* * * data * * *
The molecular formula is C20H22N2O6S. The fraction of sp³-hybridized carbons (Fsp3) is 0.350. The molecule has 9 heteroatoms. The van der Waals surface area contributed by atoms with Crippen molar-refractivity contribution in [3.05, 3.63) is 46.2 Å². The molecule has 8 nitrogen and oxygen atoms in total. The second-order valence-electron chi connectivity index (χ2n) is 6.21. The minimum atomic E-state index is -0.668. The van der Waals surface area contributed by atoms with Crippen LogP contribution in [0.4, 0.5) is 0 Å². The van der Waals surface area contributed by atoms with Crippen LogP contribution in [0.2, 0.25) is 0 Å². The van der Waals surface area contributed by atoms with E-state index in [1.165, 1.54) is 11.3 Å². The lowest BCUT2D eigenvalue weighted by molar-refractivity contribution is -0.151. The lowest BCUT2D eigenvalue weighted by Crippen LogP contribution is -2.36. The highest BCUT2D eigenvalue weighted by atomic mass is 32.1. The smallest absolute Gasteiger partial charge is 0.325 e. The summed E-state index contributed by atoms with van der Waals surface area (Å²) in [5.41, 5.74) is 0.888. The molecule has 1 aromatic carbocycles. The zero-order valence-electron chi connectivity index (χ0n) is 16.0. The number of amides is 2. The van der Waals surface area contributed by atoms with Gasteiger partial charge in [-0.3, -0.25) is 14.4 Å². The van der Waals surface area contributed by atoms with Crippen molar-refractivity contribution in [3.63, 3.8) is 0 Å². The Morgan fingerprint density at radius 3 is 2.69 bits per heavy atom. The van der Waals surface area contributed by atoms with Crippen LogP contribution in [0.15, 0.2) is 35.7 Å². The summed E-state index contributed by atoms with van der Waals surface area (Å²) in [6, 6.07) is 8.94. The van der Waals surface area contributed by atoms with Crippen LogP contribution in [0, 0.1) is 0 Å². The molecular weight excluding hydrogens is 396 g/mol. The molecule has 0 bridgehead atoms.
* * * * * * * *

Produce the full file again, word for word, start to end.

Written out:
The molecular formula is C20H22N2O6S. The fraction of sp³-hybridized carbons (Fsp3) is 0.350. The molecule has 9 heteroatoms. The van der Waals surface area contributed by atoms with Crippen molar-refractivity contribution in [3.05, 3.63) is 46.2 Å². The molecule has 8 nitrogen and oxygen atoms in total. The second-order valence-electron chi connectivity index (χ2n) is 6.21. The minimum atomic E-state index is -0.668. The van der Waals surface area contributed by atoms with Crippen LogP contribution in [0.4, 0.5) is 0 Å². The van der Waals surface area contributed by atoms with Crippen LogP contribution in [0.2, 0.25) is 0 Å². The van der Waals surface area contributed by atoms with E-state index in [1.165, 1.54) is 11.3 Å². The lowest BCUT2D eigenvalue weighted by molar-refractivity contribution is -0.151. The lowest BCUT2D eigenvalue weighted by Crippen LogP contribution is -2.36. The highest BCUT2D eigenvalue weighted by atomic mass is 32.1. The smallest absolute Gasteiger partial charge is 0.325 e. The summed E-state index contributed by atoms with van der Waals surface area (Å²) in [5.41, 5.74) is 0.888. The molecule has 1 aromatic carbocycles. The zero-order valence-electron chi connectivity index (χ0n) is 16.0. The number of amides is 2. The van der Waals surface area contributed by atoms with Gasteiger partial charge in [-0.3, -0.25) is 14.4 Å². The van der Waals surface area contributed by atoms with Crippen molar-refractivity contribution in [3.63, 3.8) is 0 Å². The Morgan fingerprint density at radius 3 is 2.69 bits per heavy atom. The van der Waals surface area contributed by atoms with Crippen LogP contribution in [0.15, 0.2) is 35.7 Å². The summed E-state index contributed by atoms with van der Waals surface area (Å²) in [6, 6.07) is 8.94. The van der Waals surface area contributed by atoms with Crippen LogP contribution in [0, 0.1) is 0 Å². The molecular weight excluding hydrogens is 396 g/mol. The molecule has 0 bridgehead atoms.